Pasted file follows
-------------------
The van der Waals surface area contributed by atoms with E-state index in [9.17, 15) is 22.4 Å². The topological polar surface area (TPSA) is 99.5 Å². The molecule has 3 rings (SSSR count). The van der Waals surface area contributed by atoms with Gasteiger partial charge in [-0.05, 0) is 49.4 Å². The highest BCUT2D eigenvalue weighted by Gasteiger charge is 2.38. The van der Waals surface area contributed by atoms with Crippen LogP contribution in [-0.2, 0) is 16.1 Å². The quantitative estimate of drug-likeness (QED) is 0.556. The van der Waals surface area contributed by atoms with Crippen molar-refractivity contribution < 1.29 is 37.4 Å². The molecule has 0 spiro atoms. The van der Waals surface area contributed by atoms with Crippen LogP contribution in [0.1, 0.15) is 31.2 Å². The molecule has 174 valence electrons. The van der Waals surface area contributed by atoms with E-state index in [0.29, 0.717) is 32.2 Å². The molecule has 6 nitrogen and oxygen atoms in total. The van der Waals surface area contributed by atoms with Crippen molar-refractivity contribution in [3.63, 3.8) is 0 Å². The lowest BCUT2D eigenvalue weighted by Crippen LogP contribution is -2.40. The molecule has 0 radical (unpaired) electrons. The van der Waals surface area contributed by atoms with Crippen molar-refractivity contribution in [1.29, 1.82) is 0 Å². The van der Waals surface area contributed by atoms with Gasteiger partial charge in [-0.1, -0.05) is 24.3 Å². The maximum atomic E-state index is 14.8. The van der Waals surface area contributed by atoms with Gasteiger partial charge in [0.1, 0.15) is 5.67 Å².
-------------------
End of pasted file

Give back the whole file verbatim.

The van der Waals surface area contributed by atoms with E-state index in [9.17, 15) is 22.4 Å². The topological polar surface area (TPSA) is 99.5 Å². The molecule has 3 rings (SSSR count). The van der Waals surface area contributed by atoms with Gasteiger partial charge in [-0.05, 0) is 49.4 Å². The highest BCUT2D eigenvalue weighted by Gasteiger charge is 2.38. The van der Waals surface area contributed by atoms with Crippen LogP contribution in [-0.2, 0) is 16.1 Å². The quantitative estimate of drug-likeness (QED) is 0.556. The van der Waals surface area contributed by atoms with Crippen molar-refractivity contribution < 1.29 is 37.4 Å². The molecule has 0 spiro atoms. The van der Waals surface area contributed by atoms with Crippen LogP contribution in [0.1, 0.15) is 31.2 Å². The molecule has 174 valence electrons. The van der Waals surface area contributed by atoms with E-state index in [0.29, 0.717) is 32.2 Å². The molecule has 6 nitrogen and oxygen atoms in total. The van der Waals surface area contributed by atoms with Crippen molar-refractivity contribution in [3.63, 3.8) is 0 Å². The lowest BCUT2D eigenvalue weighted by Crippen LogP contribution is -2.40. The molecule has 0 radical (unpaired) electrons. The van der Waals surface area contributed by atoms with Crippen molar-refractivity contribution in [1.29, 1.82) is 0 Å². The van der Waals surface area contributed by atoms with Gasteiger partial charge in [-0.1, -0.05) is 24.3 Å². The maximum atomic E-state index is 14.8. The van der Waals surface area contributed by atoms with Gasteiger partial charge in [0.1, 0.15) is 5.67 Å².